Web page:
Its ISA time again, and when 6 April comes around well have a shiny new allowance of 15,240 to use up and all profits from ISA investments are free of tax. But what should we buy? Here are three ideas:
Bod Dudley, the boss of BP (LSE: BP)(NYSE: BP.US), has said he expects the current period of cheap oil to go on for some time, perhaps even as long as two or three years, so does that suggest we should steer clear of oil companies? Quite the opposite, Id say. What we should be doing is using the opportunity to identify the strong companies that are likely to do well in the long run, and think about buying them while share prices are down.
BP is one of them, and though it has shelved some higher-cost exploration and development and is engaged in cost-cutting measures, its shares look good value at 417p. There are still earnings rises forecast, and dividends are expected to yield 6.2% and that would generate 945 in cash on a full ISA, compared to around 240 interest from the very best cash ISA.
BPs dividends wont be strongly covered, but the firm will be very keen to keep the payments going after their strong post-disaster recovery.
ITV (LSE: ITV) has put in a great set of earnings rises since a crunch point in 2009 during the recession, with EPS more than doubling in four years to the 13.8p recorded in 2014. Theres relatively modest growth forecast for this year and next, at 8-9%, and dividend yields are around 2.5%.
But even after a five-year price rise of 363% to 252p, the shares are still on reasonable P/E valuations for 2015 and 2016 of 16.7 and 15.4. Thats a bit above average, but ITVs long-term prospects look good, with chief executive Adam Crozier saying at 2014 full-year results time that For 2015 were confident of further good revenue growth in all parts of ITV and committing the company to grow the full year ordinary dividend by at least 20% per annum for three years to 2016.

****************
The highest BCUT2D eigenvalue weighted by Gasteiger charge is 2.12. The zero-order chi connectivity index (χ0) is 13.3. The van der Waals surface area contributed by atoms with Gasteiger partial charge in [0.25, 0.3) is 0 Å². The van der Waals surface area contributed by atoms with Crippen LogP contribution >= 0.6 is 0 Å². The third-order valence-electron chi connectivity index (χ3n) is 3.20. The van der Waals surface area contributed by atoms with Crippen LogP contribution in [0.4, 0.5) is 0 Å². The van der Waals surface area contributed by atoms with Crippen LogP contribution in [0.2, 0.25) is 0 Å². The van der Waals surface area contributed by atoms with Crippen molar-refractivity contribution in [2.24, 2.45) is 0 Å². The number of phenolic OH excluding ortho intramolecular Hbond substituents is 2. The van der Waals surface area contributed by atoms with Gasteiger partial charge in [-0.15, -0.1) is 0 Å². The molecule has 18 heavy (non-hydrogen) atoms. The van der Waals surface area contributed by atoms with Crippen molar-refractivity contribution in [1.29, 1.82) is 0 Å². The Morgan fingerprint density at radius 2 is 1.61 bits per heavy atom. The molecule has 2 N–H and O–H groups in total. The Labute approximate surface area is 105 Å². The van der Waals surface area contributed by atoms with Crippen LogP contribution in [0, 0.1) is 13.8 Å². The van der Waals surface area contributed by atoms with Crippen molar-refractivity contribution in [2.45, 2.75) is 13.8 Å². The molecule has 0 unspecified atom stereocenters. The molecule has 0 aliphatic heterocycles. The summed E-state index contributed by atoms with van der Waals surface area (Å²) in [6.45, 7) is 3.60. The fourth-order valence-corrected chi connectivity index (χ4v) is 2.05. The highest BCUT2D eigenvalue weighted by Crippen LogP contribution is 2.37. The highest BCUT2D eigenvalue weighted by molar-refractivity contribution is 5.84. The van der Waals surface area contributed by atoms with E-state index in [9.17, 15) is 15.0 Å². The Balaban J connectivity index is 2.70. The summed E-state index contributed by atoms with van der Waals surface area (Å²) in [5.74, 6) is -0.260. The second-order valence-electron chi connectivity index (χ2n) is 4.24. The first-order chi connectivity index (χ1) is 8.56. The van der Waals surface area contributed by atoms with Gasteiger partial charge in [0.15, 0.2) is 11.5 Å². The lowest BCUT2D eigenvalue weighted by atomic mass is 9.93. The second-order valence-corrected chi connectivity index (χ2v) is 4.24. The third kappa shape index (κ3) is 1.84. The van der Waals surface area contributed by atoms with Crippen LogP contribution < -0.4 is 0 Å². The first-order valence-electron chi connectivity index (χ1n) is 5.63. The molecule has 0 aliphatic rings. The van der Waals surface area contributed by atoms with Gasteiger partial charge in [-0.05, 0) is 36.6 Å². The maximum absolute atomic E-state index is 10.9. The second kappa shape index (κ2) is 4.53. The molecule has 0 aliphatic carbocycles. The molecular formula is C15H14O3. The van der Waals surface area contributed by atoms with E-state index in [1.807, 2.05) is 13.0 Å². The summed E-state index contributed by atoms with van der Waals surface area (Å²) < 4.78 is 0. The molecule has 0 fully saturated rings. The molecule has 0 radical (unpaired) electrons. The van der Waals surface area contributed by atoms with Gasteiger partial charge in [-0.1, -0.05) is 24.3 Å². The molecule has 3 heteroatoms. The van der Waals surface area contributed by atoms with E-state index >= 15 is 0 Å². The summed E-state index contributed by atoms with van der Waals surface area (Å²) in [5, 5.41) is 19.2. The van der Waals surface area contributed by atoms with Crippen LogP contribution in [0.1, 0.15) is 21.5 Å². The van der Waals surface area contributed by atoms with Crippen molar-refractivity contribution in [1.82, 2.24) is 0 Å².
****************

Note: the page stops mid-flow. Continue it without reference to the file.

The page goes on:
What about Rio Tinto (LSE: RIO)(NYSE: RIO.US)? Well, its a miner thats seen its share price lose 23% over five years due to falling metals and minerals prices. But the company is still selling all the iron ore it can unearth, producing 11% more in 2014 than in 2013 and shipping 17% more. And Rio enjoys lower production costs than some smaller miners, which should set it up nicely for a longer term recovery.
At 2,834p the shares are on a forward P/E of 12.2 this year, dropping to 10.4 on 2016 forecasts, with well-covered dividend yields of 5.4% and 5.7% on the cards. Barring a Chinese economic crash, I really cant see Rio Tinto shares getting much cheaper than this, and I see Rio as a firm buy and hold candidate.
Finally, what’s the best overall strategy for an ISA investment? There’s a simple approach that can bring great tax-free long-term rewards.
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